Home > Leadership, Maximum Change > How Delivering Bad News Can Be A Good Thing.

How Delivering Bad News Can Be A Good Thing.

ImageNo one likes bad news. Hence the reason it is called BAD. However, life is not perfect and sometimes things go wrong. The next question is what do we do with information perceived as “bad news” to our clients? In his article, “10 Ways That Small Businesses Can Enchant Their Customers,” Guy Kawasaki says “Deliver bad news early.” Delivering bad news early helps to minimize its effects and allows the client to make more informed decisions. More information will minimize the impact that the lack of information and perceived deception might have caused. I often tell clients that one of the greatest causes of trust failure, anger and disappointment comes from withholding information from another party.

Recently, I’ve been involved in the purchase of a new home. Because we are moving further into the country we decided to take advantage of a particular loan product for more rural development. The problem is that these products are slow to close because they involve the ever-so-slow Federal Government. We knew going into this process that it would be a longer than usual closing. Circumstances required us to close by a certain date and our loan officer assured us we would close by that date if not earlier. Through a series of misfires in the revelation of certain key information, we began to get frustrated and angered over the lack of information flow. The closing date promised came and went and what was to be a 24 day process ended up taking nearly 50-days to complete. This culminated in our contacting the bank and telling them we were abandoning the process and planned to do something else. Needless to say, our anger over the matter caught their attention and culminated in a meeting with the Vice President. Here is what went wrong… from the very beginning; lack of information began to erode our confidence in the organization and individuals we were working with. This is human nature – we need to know we can trust someone. When we withhold important information from our clients it destroys the trust factor altogether. I agree with Guy Kawasaki in that we would have rather had the bad news at the beginning rather than to be surprised and angered in the middle of the process. Because we are human and humans are infallible, we have to accept the fact that we will disappoint and fall short of our promises. The key to success is not in the failure but in owning the failure and providing as much information as possible and as soon as possible so that all parties involved can make a better decision. This may require coaching your employees on how to respond to a failure and how to help the client through that process. Silence and blame games will only upset and frustrate and already exacerbated situation. Finally, after threatening to walk away, the bank took our concerns serious enough to sit with us and listen to where we felt the failure in the process came in. Even though our meeting didn’t change the fact that our closing took longer than promised, we are now able to make more informed decisions. Equipping your clients is a good thing… even if it means that they jump ship and abandon the project. The key here is not necessarily a completed project in-so-much as a client who knows you have their best interest in mind and that they TRUST you and your organization. You may lose out on a short-term financial gain but you will keep a client much longer. Trust is more valuable than Gold because trust produces referrals and referrals build businesses… not anger.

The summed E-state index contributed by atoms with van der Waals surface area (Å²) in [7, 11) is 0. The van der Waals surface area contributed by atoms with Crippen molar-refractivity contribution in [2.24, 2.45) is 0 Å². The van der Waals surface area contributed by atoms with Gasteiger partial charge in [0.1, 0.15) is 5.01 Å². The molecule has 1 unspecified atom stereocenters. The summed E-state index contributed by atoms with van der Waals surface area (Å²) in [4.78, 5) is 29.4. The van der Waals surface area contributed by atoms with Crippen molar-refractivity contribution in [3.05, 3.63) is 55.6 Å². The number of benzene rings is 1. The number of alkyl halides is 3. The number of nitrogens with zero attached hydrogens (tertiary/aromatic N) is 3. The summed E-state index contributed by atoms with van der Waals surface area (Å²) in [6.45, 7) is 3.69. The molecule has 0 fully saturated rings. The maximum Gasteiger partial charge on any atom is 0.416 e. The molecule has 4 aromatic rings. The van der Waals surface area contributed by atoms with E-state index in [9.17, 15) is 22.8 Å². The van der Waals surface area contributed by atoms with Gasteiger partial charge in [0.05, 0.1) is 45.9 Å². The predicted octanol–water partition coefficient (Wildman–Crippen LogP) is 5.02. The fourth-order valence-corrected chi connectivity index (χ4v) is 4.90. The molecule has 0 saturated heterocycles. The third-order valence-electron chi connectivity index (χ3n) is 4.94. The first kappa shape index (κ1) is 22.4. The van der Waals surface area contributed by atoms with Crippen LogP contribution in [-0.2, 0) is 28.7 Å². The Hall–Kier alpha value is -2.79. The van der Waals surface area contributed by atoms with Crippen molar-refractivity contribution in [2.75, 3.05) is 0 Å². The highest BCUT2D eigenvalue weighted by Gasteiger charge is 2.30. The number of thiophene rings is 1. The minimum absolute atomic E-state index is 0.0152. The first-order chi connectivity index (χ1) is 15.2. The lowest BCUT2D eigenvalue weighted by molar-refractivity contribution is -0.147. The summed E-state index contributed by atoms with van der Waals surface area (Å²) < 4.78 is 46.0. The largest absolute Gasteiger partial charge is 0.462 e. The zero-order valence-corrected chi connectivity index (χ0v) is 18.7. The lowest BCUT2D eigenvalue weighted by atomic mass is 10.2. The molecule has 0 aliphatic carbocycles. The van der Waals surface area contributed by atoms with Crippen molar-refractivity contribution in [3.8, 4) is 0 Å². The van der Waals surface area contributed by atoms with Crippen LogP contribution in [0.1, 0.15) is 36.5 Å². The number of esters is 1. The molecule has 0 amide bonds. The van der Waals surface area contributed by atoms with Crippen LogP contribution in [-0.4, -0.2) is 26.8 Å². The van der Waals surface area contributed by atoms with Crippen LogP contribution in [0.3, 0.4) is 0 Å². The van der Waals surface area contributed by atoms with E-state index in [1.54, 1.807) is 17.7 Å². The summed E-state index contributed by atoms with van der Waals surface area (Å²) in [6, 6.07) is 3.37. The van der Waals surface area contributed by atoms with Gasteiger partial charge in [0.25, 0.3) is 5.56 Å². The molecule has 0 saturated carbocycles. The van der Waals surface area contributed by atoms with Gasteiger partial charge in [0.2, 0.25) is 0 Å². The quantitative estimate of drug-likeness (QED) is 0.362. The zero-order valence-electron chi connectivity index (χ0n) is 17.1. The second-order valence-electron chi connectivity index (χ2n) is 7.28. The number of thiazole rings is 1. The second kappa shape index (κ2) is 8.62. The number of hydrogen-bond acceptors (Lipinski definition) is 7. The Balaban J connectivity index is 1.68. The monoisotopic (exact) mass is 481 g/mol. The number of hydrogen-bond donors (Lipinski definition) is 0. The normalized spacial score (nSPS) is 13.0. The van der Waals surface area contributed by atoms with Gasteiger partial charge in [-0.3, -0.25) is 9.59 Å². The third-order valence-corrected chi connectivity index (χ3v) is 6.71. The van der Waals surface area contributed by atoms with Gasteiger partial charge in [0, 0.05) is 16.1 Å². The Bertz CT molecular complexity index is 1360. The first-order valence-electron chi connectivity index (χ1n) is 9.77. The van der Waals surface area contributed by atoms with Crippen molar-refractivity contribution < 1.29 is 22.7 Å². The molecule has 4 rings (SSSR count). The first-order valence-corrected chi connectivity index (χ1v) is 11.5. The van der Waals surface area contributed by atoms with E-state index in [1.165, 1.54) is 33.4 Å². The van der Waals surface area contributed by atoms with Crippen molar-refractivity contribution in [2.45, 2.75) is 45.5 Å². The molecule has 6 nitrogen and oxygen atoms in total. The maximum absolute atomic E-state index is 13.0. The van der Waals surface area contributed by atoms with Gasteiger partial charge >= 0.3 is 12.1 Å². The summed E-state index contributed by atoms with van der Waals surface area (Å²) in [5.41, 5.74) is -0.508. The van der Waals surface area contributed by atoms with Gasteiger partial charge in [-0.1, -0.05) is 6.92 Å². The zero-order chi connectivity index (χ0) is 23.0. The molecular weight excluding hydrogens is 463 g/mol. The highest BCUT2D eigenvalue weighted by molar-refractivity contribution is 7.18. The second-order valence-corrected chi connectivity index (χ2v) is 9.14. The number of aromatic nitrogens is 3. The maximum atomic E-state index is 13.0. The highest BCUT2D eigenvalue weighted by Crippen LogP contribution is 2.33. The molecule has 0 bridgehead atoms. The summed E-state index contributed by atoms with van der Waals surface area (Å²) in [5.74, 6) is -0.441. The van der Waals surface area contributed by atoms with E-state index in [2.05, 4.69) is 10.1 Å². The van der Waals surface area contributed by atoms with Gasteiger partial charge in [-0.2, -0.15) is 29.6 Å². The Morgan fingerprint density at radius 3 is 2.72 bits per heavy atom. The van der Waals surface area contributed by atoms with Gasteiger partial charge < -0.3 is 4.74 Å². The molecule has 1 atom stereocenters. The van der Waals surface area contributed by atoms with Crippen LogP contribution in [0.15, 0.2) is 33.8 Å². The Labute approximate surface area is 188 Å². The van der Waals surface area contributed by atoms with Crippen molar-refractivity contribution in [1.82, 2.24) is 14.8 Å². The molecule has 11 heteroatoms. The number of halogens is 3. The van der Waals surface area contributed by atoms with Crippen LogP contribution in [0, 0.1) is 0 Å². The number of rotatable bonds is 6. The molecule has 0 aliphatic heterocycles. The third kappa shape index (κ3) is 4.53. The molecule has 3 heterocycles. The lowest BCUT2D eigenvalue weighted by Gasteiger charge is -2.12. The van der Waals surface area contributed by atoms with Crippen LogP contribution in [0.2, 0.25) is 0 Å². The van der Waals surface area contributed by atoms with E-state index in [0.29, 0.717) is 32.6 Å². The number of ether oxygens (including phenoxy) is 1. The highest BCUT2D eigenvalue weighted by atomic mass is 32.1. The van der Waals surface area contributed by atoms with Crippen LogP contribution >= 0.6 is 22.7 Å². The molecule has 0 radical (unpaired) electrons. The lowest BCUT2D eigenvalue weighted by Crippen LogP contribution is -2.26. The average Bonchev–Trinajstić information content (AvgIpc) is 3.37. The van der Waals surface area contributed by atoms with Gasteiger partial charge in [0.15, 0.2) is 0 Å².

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PIC3Philip A Foster is considered a Thought Leader in Business Operations, Organization and Strategic Leadership. He is a prolific writer, published author and lectures internationally. His most recent e-book “Organization 3.0 – The Evolution of Leadership and Organizational Theories Toward an Open System for the 21st Century” is available exclusively on Amazon.  Philip is certified in both Leadership and coaching and serves as Adjunct professor at Middle Tennessee State University, Murfreesboro, TN. He is the Founder and CEO of Maximum Change Leadership and Business Consulting, serving clients from around the world. He is a Doctor of Strategic Leadership candidate with emphasis in Strategic Foresight and holds a Master of Art in Organizational Leadership, both from Regent University, Virginia. He can be reached at philip@maximumchange.com.

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  1. July 21, 2013 at 12:09 pm

    What a great message Phillip! Withholding bad news only makes a frustrating situation even worse. This applies to sharing it with your customers or employees.

    We’re currently in a major move at our company and there’s been a lack of sharing in the bad news and slow movement of finishing the move. You can see the frustration on the faces of our employees as they’re wondering what’s going on and what’s taking so long. If the leaders of our company took a few minutes to share the news (both good and bad) there would be a new attitude within the company.

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